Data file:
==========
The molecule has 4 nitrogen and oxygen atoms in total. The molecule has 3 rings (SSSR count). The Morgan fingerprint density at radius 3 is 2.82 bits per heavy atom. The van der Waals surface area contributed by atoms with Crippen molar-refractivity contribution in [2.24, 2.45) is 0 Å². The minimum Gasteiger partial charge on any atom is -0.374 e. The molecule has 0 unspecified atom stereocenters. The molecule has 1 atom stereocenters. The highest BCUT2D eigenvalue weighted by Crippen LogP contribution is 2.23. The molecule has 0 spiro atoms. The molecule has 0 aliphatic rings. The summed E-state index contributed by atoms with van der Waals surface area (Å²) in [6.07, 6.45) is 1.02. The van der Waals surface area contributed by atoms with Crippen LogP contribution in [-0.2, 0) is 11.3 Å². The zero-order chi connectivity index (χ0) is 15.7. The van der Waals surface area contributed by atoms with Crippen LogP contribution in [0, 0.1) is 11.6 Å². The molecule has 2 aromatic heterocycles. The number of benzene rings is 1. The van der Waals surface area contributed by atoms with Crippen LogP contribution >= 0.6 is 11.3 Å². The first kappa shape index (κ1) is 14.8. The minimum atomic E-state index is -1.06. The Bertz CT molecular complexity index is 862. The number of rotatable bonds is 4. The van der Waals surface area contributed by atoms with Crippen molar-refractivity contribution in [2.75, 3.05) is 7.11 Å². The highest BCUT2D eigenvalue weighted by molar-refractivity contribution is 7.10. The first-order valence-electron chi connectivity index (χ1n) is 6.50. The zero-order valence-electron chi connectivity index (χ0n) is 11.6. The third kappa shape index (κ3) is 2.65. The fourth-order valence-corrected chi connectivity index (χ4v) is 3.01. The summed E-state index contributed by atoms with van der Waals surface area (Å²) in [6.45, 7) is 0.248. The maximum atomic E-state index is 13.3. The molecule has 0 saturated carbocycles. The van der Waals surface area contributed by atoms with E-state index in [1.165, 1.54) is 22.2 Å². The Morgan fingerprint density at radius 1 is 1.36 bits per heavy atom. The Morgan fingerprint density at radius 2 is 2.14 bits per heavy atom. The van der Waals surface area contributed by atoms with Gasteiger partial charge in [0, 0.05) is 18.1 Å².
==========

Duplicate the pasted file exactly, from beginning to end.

The molecule has 4 nitrogen and oxygen atoms in total. The molecule has 3 rings (SSSR count). The Morgan fingerprint density at radius 3 is 2.82 bits per heavy atom. The van der Waals surface area contributed by atoms with Crippen molar-refractivity contribution in [2.24, 2.45) is 0 Å². The minimum Gasteiger partial charge on any atom is -0.374 e. The molecule has 0 unspecified atom stereocenters. The molecule has 1 atom stereocenters. The highest BCUT2D eigenvalue weighted by Crippen LogP contribution is 2.23. The molecule has 0 spiro atoms. The molecule has 0 aliphatic rings. The summed E-state index contributed by atoms with van der Waals surface area (Å²) in [6.07, 6.45) is 1.02. The van der Waals surface area contributed by atoms with Crippen LogP contribution in [-0.2, 0) is 11.3 Å². The zero-order chi connectivity index (χ0) is 15.7. The van der Waals surface area contributed by atoms with Crippen LogP contribution in [0, 0.1) is 11.6 Å². The molecule has 2 aromatic heterocycles. The number of benzene rings is 1. The van der Waals surface area contributed by atoms with Crippen LogP contribution >= 0.6 is 11.3 Å². The first kappa shape index (κ1) is 14.8. The minimum atomic E-state index is -1.06. The Bertz CT molecular complexity index is 862. The number of rotatable bonds is 4. The van der Waals surface area contributed by atoms with Crippen molar-refractivity contribution in [2.75, 3.05) is 7.11 Å². The highest BCUT2D eigenvalue weighted by molar-refractivity contribution is 7.10. The first-order valence-electron chi connectivity index (χ1n) is 6.50. The zero-order valence-electron chi connectivity index (χ0n) is 11.6. The third kappa shape index (κ3) is 2.65. The fourth-order valence-corrected chi connectivity index (χ4v) is 3.01. The summed E-state index contributed by atoms with van der Waals surface area (Å²) in [6.45, 7) is 0.248. The maximum atomic E-state index is 13.3. The molecule has 0 saturated carbocycles. The van der Waals surface area contributed by atoms with E-state index in [1.165, 1.54) is 22.2 Å². The Morgan fingerprint density at radius 1 is 1.36 bits per heavy atom. The Morgan fingerprint density at radius 2 is 2.14 bits per heavy atom. The van der Waals surface area contributed by atoms with Gasteiger partial charge in [0, 0.05) is 18.1 Å².